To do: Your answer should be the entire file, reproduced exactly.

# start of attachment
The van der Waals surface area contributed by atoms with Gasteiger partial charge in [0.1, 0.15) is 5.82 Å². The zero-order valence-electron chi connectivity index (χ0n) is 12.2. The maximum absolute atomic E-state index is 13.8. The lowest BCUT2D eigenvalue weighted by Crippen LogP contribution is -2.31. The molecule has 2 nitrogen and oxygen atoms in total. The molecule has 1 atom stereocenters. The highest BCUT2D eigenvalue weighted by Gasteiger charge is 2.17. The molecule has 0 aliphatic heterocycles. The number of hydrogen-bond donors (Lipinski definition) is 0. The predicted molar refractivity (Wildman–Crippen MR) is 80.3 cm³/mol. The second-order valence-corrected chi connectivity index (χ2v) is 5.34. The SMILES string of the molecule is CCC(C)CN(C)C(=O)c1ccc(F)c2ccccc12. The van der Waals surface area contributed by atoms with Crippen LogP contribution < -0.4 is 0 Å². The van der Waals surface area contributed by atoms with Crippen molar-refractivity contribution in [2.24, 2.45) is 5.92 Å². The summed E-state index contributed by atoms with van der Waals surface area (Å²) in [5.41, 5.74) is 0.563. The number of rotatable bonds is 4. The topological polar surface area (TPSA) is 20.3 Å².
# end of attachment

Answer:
The van der Waals surface area contributed by atoms with Gasteiger partial charge in [0.1, 0.15) is 5.82 Å². The zero-order valence-electron chi connectivity index (χ0n) is 12.2. The maximum absolute atomic E-state index is 13.8. The lowest BCUT2D eigenvalue weighted by Crippen LogP contribution is -2.31. The molecule has 2 nitrogen and oxygen atoms in total. The molecule has 1 atom stereocenters. The highest BCUT2D eigenvalue weighted by Gasteiger charge is 2.17. The molecule has 0 aliphatic heterocycles. The number of hydrogen-bond donors (Lipinski definition) is 0. The predicted molar refractivity (Wildman–Crippen MR) is 80.3 cm³/mol. The second-order valence-corrected chi connectivity index (χ2v) is 5.34. The SMILES string of the molecule is CCC(C)CN(C)C(=O)c1ccc(F)c2ccccc12. The van der Waals surface area contributed by atoms with Crippen LogP contribution < -0.4 is 0 Å². The van der Waals surface area contributed by atoms with Crippen molar-refractivity contribution in [2.24, 2.45) is 5.92 Å². The summed E-state index contributed by atoms with van der Waals surface area (Å²) in [5.41, 5.74) is 0.563. The number of rotatable bonds is 4. The topological polar surface area (TPSA) is 20.3 Å².